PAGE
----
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Addendum: What about CIPA?

US educators may wonder if schools can adopt the model I’m proposing above and still be compliant with the Children’s Internet Protection Act (CIPA). Here’s my answer:

If you’re asking “What about CIPA?”, you’re probably a school administrator or district official in the US, and it’s a good question. In order for US schools (and libraries) to receive federal “e-rate” discounts for Internet connectivity, they must certify that they’re in compliance with CIPA.

Of course you’ll need to consult with an attorney, but adopting what I propose – to include so-called “Internet safety” topics in their offline risk-prevention counterparts and to teach social and digital-media literacy in the core curriculum – does not in any way conflict with the law’s requirements. CIPA mainly concerns what a school “Internet safety policy” must address and blocking inappropriate content. [For a summary, see this page at; the Federal Communications Commission administers the e-rate funding.]

The only reference to what children must be taught in e-rate-funded schools in CIPA is the new requirement introduced by the Protecting Children in the 21st Century Act, which says that schools “must provide for educating minors about appropriate online behavior, including interacting with other individuals on social networking websites and in chat rooms, and cyberbullying awareness and response.”

That requirement can be covered in a number of ways: in bullying prevention education that addresses social cruelty online as well as offline, in social-emotional learning that covers social interaction wherever it occurs, and in teaching, modeling and messaging about citizenship and appropriate behavior in school environments – whether they’re hallways, lunchrooms, sports fields, classrooms or digital environments used in classrooms.

Under CIPA, schools themselves certify that they’re compliant, which gives schools and districts the freedom to comply thoughtfully, in accord with current research (see above) and in ways that support, not block, students’ developing digital, media, and social literacy.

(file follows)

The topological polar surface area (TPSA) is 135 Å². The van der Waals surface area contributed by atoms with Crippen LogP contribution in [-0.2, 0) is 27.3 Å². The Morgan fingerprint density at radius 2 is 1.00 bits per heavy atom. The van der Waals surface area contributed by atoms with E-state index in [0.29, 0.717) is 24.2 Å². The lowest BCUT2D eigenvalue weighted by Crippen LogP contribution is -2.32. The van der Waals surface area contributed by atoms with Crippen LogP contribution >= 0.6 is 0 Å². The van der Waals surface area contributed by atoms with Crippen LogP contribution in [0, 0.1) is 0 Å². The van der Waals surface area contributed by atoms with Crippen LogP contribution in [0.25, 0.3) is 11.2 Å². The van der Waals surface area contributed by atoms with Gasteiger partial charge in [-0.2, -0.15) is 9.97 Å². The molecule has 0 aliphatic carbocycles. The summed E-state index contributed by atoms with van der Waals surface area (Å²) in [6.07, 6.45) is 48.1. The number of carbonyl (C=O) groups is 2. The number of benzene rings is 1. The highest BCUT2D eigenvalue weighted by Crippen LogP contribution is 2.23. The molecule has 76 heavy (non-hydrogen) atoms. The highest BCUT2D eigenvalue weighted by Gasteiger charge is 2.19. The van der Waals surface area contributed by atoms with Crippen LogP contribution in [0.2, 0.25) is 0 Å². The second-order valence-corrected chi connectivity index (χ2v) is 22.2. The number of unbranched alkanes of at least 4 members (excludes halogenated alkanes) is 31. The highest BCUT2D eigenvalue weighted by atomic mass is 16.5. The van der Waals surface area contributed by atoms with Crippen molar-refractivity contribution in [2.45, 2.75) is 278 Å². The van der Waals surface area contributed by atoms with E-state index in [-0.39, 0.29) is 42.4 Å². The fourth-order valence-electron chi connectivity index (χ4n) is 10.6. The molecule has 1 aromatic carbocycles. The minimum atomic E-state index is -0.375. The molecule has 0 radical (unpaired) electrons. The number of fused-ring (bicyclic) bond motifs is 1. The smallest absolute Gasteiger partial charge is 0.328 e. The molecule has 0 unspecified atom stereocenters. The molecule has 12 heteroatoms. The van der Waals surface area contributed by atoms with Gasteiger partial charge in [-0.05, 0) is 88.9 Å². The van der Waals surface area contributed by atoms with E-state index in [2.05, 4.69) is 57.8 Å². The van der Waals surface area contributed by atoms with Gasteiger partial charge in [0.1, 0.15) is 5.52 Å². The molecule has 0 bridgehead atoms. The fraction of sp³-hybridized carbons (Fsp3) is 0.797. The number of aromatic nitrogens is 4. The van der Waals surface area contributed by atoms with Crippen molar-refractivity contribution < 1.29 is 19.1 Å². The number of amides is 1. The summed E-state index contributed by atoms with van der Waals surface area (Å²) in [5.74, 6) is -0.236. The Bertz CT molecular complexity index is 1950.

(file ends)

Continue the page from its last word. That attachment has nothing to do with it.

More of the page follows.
Even as written, the law does not restrict intelligent compliance by schools. But clearly, we all, including lawmakers, need to understand that…

  • “Online behavior” is not a separate category of human behavior
  • We are no less human or ourselves when online or on digital devices, and social/digital/media literacy includes that understanding
  • Our individual values and social norms are just as protective online as offline
  • “Digital citizenship” is not a unique or separate category of citizenship; by definition, it can’t really be taught or dictated; it’s a global learning process, as citizens of all ages are learning – working out together – what now constitutes citizenship online and offline in a networked world
  • As legitimate as it is to seek the free-speech protection of anonymity sometimes afforded on the Net, it’s more important than ever – now, as expression and behavior have moved online – to understand what our constitutional and human rights mean for ourselves and others when we exercise those rights in digital and physical spaces.

Please think about this – it’s about unblocking your students’ opportunities to grow in the digital, media and social literacy they need for safe, effective participation in today’s media environment.

[Thanks to Nancy Willard at Embrace Civility in the Digital Age for suggesting I address this question.]

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